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Alphabet of Dreams Hardcover – September 1, 2006


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Product Details

  • Age Range: 12 and up
  • Grade Level: 7 and up
  • Lexile Measure: 760L (What's this?)
  • Hardcover: 304 pages
  • Publisher: Atheneum Books for Young Readers; First Edition edition (September 1, 2006)
  • Language: English
  • ISBN-10: 0689850425
  • ISBN-13: 978-0689850424
  • Product Dimensions: 6 x 1.1 x 9 inches
  • Shipping Weight: 14.4 ounces (View shipping rates and policies)
  • Average Customer Review: 4.6 out of 5 stars  See all reviews (14 customer reviews)
  • Amazon Best Sellers Rank: #2,102,168 in Books (See Top 100 in Books)

Editorial Reviews

From School Library Journal

Grade 7 Up–Mitra and her younger brother, Babak, are refugees in ancient Persia, living in a labyrinth of caves, scraping by with the food they can steal in the nearby marketplace. Disguised as a boy for safety and mobility, Mitra dreams of returning to her former life of opulence before her father's plot against a despotic king scattered the family. When it is discovered that Babak possesses the ability of prophetic dreaming, he comes to the attention of a local magus, Melchior, who takes the children under his protection as he travels westward, following signs in the stars. Joined by two more scholars, each with his own gifts, the caravan continues on a harrowing journey that leads them into the Roman territories, and eventually to the tiny village of Bethlehem. While the focus is always on Mitra, readers experience a growing awareness of who these three wise men actually are and what portentous events Babak is dreaming for them. Fletcher explains in detailed author's notes her long-standing fascination with the story of the Magi and provides insight into the research process. A fine weaver of historical fiction, she creates a fully realized world for her characters and builds a plot full of suspense and anguish. Mitra and Babak's plight is that of any children caught between warring factions. Their journey is one of seeking a place of safety to call home, and, for Mitra, it is a coming-of-age quest that leaves her changed forever.–Connie C. Rockman, Stratford Library Association, CT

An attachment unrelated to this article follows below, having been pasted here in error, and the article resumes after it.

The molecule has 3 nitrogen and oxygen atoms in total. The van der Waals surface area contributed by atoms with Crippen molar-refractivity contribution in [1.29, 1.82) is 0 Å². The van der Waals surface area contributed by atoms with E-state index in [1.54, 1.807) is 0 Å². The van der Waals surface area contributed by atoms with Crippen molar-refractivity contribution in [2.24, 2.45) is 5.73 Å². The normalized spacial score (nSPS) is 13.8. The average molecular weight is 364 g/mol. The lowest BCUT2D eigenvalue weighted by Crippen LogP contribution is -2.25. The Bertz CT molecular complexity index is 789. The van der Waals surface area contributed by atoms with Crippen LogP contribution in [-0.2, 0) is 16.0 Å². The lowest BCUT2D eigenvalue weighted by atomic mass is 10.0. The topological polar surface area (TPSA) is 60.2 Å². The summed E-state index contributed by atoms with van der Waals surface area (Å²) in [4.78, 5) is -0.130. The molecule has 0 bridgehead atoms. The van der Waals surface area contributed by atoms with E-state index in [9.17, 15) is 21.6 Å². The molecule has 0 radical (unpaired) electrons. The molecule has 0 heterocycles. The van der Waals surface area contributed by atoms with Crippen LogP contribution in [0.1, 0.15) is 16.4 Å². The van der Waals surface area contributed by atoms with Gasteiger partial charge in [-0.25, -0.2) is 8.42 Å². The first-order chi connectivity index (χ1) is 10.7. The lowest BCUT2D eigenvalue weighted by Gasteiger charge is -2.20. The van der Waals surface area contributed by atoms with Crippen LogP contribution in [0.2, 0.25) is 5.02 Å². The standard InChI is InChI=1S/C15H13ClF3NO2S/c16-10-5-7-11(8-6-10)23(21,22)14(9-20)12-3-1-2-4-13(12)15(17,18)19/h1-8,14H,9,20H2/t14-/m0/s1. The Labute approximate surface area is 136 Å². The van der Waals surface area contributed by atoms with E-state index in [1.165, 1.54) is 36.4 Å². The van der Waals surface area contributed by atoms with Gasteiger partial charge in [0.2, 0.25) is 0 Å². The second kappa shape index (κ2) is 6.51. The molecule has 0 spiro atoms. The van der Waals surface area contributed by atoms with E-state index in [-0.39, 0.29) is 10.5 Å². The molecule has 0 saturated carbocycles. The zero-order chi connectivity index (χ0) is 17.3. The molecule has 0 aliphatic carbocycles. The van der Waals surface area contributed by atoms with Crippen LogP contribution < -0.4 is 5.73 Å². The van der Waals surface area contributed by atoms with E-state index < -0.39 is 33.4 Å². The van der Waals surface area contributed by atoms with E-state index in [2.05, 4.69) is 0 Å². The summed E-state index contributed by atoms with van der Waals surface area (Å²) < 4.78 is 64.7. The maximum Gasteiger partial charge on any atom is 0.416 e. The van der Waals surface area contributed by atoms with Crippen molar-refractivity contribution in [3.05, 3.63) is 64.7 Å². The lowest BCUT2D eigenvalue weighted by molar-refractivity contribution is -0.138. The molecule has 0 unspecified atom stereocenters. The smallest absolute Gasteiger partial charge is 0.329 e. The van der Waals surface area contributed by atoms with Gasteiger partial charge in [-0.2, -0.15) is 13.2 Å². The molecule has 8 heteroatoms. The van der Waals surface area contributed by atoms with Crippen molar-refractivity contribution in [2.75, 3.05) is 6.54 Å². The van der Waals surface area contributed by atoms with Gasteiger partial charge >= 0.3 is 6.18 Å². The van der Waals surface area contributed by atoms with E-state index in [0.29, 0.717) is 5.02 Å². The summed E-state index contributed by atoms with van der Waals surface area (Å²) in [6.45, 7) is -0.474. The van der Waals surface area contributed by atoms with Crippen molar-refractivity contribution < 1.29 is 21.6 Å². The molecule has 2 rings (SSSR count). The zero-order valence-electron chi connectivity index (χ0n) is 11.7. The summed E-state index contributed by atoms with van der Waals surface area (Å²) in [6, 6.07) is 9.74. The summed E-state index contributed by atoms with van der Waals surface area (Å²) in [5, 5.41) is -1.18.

Copyright © Reed Business Information, a division of Reed Elsevier Inc. All rights reserved.

From Booklist

In a richly imagined novel, Fletcher dovetails her own characters and plot with an utterly familiar New Testament story. Mitra comes from Persian royalty, but most of her family is dead. Now disguised as a boy, she steals food and shelters in burial caves with her younger brother, Babak. Political enemies of their father pursue them, as does the magus Melchior, who has heard of Babak's gift for dreaming others' dreams. The complications facing a pubescent girl living as a boy and the rhythms of desert life form one intriguing dimension to the novel; another is the journey set in motion when Babak dreams of a portentous star, and the siblings follow Melchior and his two magi companions as they seek the king it represents. Teens will recognize their own longings in proud, headstrong, and passionate Mitra; steer slightly older readers to Anne Provost's In the Shadow of the Ark (2004), another novel about a resilient young woman swept along by biblical events. GraceAnne DeCandido
Copyright © American Library Association. All rights reserved

Customer Reviews

You feel like you are right there with the characters.
MLA
If you're anything like me and you'd like to unravel the mystery behind "Alphabet of Dreams" on your own, stop reading this review and know only this: Excellent book.
E. R. Bird
Susan Fletcher did an excellent job with her historical research (see the notes in the back).
T. Tanner

Most Helpful Customer Reviews

14 of 14 people found the following review helpful By E. R. Bird HALL OF FAMETOP 500 REVIEWER on August 27, 2006
Format: Hardcover
Blurbs and book descriptions can be great. If you see, for example, an enticing cover in the bookstore, blurbs have the power to make or break your potential purchase. If the description sounds remarkable, the blurb is the book's friend. If the description sounds deathly deadly dull, the blurb and book are foes. But you see, I don't read blurbs. I like books to surprise me. To have stories and plots that jump out of nowhere and throttle my attention soundly. In short, I like to know as little about a book as possible before I read it. And since my focus in life is to concentrate wholeheartedly on children's books, blurbs are avoided at all times at all costs. Good thing too. Had I known the plot of "Alphabet of Dreams" beyond the initial premise I might have labeled this book too soon. As it was, my slow realization of what this story was about liberated me to feel especially proud of myself and proud of author Susan Fletcher for so skillfully drawing out the story's elegant elements. If you're anything like me and you'd like to unravel the mystery behind "Alphabet of Dreams" on your own, stop reading this review and know only this: Excellent book. Excellent plot. Excellent characters. A classy affair through and through. Nuff said.